Harnessing the potential of machine learning and artificial intelligence for dementia research.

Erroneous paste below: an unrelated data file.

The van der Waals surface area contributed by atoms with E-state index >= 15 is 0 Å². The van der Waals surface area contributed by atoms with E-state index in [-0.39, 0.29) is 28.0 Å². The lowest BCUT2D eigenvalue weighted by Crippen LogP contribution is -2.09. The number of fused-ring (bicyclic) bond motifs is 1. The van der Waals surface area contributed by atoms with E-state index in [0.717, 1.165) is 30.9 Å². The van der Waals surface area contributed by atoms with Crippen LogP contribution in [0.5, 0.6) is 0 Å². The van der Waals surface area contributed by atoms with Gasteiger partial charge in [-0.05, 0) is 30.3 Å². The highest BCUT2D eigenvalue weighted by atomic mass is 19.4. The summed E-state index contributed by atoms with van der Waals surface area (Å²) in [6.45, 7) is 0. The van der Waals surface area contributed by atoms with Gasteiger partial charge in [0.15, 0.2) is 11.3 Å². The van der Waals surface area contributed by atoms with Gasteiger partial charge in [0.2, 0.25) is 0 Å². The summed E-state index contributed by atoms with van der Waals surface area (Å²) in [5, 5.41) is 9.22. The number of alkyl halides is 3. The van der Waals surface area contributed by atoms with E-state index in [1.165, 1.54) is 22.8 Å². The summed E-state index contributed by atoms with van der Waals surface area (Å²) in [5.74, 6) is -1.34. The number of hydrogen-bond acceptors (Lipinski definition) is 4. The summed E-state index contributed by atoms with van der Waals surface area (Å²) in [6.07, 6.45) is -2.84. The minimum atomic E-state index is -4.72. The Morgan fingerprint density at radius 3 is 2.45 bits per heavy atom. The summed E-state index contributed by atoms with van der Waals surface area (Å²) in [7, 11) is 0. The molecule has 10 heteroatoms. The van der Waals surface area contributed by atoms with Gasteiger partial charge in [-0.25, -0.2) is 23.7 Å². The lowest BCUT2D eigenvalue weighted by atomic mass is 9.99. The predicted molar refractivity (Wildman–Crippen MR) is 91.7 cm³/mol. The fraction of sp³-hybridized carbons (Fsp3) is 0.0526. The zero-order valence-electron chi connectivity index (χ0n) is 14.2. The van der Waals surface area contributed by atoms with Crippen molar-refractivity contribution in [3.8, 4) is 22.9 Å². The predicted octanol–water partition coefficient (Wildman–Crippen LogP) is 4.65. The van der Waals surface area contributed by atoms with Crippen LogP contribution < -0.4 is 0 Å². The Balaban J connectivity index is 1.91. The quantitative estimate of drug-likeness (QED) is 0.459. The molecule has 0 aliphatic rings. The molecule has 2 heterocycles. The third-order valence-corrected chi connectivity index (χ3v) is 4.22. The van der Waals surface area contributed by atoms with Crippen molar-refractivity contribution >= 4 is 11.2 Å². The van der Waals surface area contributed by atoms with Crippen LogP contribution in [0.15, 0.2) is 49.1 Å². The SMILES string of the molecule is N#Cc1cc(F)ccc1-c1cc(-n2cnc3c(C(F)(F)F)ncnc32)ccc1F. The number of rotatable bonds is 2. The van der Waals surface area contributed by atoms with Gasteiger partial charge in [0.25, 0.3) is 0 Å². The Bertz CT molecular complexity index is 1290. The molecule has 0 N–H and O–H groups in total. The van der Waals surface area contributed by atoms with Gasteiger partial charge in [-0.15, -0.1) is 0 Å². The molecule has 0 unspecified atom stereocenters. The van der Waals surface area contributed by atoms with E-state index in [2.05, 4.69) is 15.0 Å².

Progress in dementia research has been limited, with substantial gaps in our knowledge of targets for prevention, mechanisms for disease progression, and disease-modifying treatments. The growing availability of multimodal data sets opens possibilities for the application of machine learning and artificial intelligence (AI) to help answer key questions in the field. We provide an overview of the state of the science, highlighting current challenges and opportunities for utilisation of AI approaches to move the field forward in the areas of genetics, experimental medicine, drug discovery and trials optimisation, imaging, and prevention. Machine learning methods can enhance results of genetic studies, help determine biological effects and facilitate the identification of drug targets based on genetic and transcriptomic information. The use of unsupervised learning for understanding disease mechanisms for drug discovery is promising, while analysis of multimodal data sets to characterise and quantify disease severity and subtype are also beginning to contribute to optimisation of clinical trial recruitment. Data-driven experimental medicine is needed to analyse data across modalities and develop novel algorithms to translate insights from animal models to human disease biology. AI methods in neuroimaging outperform traditional approaches for diagnostic classification, and although challenges around validation and translation remain, there is optimism for their meaningful integration to clinical practice in the near future. AI-based models can also clarify our understanding of the causality and commonality of dementia risk factors, informing and improving risk prediction models along with the development of preventative interventions. The complexity and heterogeneity of dementia requires an alternative approach beyond traditional design and analytical approaches. Although not yet widely used in dementia research, machine learning and AI have the potential to unlock current challenges and advance precision dementia medicine.